Use our Harris Benedict Formula Calculator as a BMR Calculator to lose weight or provides an easy way to find out the calories your body burns while at rest. This calculator also incorporates and provides your BMR as per the Harris-Benedict formula which is a standard modification of the BMR to determine your daily calorie requirements.
How BMR Harris Benedict Calculator Works?
The BMR Harris Benedict Calculator estimates the number of calories required to maintain an individual’s basal metabolic rate (BMR), which is the energy the body needs at rest. The calculator uses an individual’s weight, height, age, and sex to determine their BMR. The Harris Benedict equation then factors in an individual’s activity level to determine their total daily energy expenditure (TDEE). The BMR Harris Benedict Calculator provides a useful tool for individuals looking to track their calorie intake and maintain a healthy weight.
Harris Benedict Equation Explainer Video
What is BMR ?
Wikipedia defines Basal metabolic rate (BMR) as the rate of energy expenditure per unit time by endothermic animals at rest. It is reported in energy units per unit time ranging from watt (joule/second) to ml O2/min or joule per hour per kg body mass J/(h·kg). It is estimated that a person’s BMR accounts for roughly 60 to 75% of your daily calorie expenditure.
- Liver: 25%
- Brain: 19%
- Skeletal Muscle: 18%
- Kidneys: 10%
- Heart: 7%
- Other Organs: 19%
What affects BMR calculations ?
BMR is affected by the intrinsic factors like weight, height, surface area, gender, body composition, body temperature, age, hormone levels, and overall health. So it varies person to person
- Metabolic rates increase with an increase in body weight, height, and surface area.
- Metabolic rates are lower in fat tissues than muscle tissue.
- Metabolic rates are lower in women than men.
- Metabolic rates decrease with age.
- Metabolic rates increase with an increase in body temperature.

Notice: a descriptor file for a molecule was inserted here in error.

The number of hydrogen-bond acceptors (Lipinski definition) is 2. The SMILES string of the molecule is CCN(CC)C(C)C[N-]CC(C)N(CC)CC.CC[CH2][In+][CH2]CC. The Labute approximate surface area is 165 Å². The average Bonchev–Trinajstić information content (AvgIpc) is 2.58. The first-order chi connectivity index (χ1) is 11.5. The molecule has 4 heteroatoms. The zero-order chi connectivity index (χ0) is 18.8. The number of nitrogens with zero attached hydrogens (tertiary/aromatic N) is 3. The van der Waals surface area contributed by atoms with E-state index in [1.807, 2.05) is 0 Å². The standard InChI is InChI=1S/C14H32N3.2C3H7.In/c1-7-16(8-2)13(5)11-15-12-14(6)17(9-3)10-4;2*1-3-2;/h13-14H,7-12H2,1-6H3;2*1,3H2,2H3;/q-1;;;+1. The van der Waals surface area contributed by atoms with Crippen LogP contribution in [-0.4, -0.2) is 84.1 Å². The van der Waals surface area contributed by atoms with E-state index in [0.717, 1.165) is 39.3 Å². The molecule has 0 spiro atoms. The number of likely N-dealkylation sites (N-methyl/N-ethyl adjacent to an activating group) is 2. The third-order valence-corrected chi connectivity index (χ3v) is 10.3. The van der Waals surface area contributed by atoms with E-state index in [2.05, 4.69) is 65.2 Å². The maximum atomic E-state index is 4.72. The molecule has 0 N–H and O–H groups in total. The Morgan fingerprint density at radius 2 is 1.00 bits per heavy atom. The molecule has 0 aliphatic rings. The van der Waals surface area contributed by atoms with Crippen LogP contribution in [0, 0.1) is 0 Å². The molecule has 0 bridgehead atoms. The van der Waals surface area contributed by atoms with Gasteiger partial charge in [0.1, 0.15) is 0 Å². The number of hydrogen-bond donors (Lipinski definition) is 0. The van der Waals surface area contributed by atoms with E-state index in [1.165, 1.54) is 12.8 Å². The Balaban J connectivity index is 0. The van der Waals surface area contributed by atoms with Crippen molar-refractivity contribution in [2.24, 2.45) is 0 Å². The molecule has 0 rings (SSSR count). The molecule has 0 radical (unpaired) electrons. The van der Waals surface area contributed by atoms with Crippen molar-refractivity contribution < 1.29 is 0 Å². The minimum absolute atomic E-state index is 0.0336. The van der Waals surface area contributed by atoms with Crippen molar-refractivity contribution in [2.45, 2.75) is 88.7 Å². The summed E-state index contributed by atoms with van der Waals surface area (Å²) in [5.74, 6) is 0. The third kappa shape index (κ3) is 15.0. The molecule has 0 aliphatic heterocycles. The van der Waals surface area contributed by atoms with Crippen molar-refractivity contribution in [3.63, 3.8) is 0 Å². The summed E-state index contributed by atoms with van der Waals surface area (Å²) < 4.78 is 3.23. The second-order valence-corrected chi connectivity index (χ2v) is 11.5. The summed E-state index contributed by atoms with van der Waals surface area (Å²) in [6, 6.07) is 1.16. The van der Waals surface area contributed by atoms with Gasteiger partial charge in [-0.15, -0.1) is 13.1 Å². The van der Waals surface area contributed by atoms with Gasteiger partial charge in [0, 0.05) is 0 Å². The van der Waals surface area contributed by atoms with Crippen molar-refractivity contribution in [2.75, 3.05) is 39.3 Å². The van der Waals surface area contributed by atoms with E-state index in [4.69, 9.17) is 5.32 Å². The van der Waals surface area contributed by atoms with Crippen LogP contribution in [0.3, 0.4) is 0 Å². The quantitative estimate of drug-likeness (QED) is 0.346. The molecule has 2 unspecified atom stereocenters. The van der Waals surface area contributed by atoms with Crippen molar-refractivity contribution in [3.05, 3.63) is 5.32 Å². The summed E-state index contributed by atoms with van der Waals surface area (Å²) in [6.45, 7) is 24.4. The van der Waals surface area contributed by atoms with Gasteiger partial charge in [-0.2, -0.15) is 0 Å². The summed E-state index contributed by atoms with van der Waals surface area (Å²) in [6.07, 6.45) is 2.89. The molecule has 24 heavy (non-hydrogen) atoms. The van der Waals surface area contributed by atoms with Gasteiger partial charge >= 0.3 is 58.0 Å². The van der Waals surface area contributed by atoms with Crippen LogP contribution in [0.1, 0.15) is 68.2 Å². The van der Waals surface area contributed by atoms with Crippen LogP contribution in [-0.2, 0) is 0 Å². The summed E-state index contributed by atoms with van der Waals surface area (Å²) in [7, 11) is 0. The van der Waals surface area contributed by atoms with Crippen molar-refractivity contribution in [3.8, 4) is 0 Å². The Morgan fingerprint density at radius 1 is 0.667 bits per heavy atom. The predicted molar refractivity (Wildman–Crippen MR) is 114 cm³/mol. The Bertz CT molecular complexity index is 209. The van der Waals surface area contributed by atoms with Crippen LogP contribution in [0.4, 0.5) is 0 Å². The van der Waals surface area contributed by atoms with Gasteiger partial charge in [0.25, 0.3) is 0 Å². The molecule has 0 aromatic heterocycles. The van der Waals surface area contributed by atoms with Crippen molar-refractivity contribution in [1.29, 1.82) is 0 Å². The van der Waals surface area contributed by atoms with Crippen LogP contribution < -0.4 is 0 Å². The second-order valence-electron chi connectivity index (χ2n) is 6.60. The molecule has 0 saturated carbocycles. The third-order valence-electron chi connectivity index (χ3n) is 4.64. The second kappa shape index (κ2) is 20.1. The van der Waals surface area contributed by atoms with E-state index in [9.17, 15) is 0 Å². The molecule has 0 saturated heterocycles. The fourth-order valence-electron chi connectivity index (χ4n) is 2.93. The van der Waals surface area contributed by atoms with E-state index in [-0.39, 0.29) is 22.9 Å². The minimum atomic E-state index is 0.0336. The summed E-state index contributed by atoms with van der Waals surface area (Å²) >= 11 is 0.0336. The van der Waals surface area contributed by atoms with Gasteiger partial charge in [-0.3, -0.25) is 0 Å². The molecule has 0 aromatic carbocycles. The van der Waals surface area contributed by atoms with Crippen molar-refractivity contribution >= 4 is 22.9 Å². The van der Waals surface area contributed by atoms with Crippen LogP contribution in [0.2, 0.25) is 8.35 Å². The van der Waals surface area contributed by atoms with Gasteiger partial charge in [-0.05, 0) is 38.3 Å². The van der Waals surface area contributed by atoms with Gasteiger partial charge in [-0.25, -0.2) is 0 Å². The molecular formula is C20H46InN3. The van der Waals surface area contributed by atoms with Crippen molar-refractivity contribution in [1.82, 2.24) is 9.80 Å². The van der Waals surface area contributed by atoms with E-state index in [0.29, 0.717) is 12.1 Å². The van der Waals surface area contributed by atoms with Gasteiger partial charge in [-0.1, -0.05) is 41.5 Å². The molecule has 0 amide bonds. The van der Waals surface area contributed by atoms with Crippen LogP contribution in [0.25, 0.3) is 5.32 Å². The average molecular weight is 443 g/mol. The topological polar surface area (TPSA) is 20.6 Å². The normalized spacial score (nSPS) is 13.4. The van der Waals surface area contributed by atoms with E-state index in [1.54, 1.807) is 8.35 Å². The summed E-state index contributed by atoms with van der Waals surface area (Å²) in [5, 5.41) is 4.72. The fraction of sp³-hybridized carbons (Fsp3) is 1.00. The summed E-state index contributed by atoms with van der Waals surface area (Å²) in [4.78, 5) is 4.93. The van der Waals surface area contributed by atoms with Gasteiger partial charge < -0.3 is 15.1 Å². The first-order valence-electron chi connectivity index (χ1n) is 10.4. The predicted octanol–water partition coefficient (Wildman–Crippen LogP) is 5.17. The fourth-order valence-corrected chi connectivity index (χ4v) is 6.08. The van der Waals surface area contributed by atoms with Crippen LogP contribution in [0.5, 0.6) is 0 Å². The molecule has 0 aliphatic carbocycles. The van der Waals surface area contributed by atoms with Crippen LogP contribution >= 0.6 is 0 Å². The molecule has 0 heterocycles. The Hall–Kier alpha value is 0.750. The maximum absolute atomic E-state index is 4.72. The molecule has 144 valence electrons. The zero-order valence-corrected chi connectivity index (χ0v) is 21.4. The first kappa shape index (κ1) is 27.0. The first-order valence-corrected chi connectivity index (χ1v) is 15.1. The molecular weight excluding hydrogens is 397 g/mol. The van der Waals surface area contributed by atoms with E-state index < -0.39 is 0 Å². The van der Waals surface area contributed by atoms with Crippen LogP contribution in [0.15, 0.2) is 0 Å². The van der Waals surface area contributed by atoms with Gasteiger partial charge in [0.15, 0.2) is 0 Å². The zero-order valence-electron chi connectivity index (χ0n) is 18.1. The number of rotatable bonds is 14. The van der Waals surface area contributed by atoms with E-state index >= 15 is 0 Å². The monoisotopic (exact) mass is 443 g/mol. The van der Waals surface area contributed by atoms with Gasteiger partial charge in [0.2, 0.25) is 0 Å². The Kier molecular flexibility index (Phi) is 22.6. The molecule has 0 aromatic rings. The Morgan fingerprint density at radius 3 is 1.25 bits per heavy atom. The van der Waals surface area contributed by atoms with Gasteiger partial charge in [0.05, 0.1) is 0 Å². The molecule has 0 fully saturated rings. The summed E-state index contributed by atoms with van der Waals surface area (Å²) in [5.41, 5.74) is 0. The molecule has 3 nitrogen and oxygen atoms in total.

- Metabolic rates vary in response to T4 hormone levels. T4 is the key hormone released by your thyroid glands and has a significant effect on body weight.
- Metabolic rates increase with a decrease in overall health.
What is the Harris-Benedict formula?
Our BMR calculator can also be called Harris Benedict Formula Calculator because it includes computation of modified BMR based on the Harris–Benedict equation which is used for determining the individual’s BMR based on an individual’s activity level. The modified BMR as per the Harris-Benedict equation is the approximate daily kilocalorie intake to maintain current body weight. The Harris-Benedict equation helps a lot in an effort to weight loss by reducing the calorie intake from the estimated BMR found out through the HB equation.
Harris-Benedict Equation History
The Harris-Benedict Equation was first developed in 1919 by American scientists James Harris and Francis Benedict. The formula is based on an individual’s age, weight, height, and gender, and it calculates BMR by taking into account the energy expended through physical activity. The Harris Benedict formula has been widely used since its inception and is still considered to be a reliable method for calculating BMR.
The Harris Benedict formula is expressed as follows:
- BMR = 66 + (6.23 x weight in pounds) + (12.7 x height in inches) – (6.8 x age in years)
- For men: BMR = 88.4 + (13.4 x weight in kilograms) + (4.8 x height in centimeters) – (5.68 x age in years)
- For women: BMR = 447.6 + (9.25 x weight in kilograms) + (3.10 x height in centimeters) – (4.33 x age in years)
The Harris Benedict formula is a good starting point for calculating BMR, but it is important to note that it is an estimate and not an exact measurement. Several factors can affect an individual’s BMR, including genetics, body composition, and physical activity levels. Therefore, the formula should be used as a guide and not a definitive measurement.
How to Compute TDEE by Harris-Benedict Formula ?
The Harris-Benedict Equation finds out the Total Daily Energy Expenditure or TDEE . In order to calculate the number of calories required for weight loss, gain, or maintenance, one needs to adjust the BMR using the appropriate activity factor. The activity factor takes into account an individual’s physical activity level, from sedentary to very active. The following are the activity factors:
- Sedentary (little or no exercise): BMR x 1.2
- Lightly active (exercise 1-3 times per week): BMR x 1.375
- Moderately active (exercise 3-5 times per week): BMR x 1.55
- Very active (exercise 6-7 times per week): BMR x 1.725
- Extra active (very hard exercise or physical job): BMR x 1.9
For example, if an individual has a BMR of 1500 calories and is lightly active, they would need to consume 1500 x 1.375 = 2062.5 calories per day to maintain their weight.
The Harris Benedict formula is a useful tool for estimating an individual’s BMR and determining their daily calorie requirements (popularly known as TDEE ). While it is not an exact measurement, it provides a good starting point for creating a personalized diet and exercise plan. It is important to remember that other factors, such as body composition and genetics, can affect an individual’s BMR, and consulting a healthcare professional or registered dietitian is always recommended for personalized advice.
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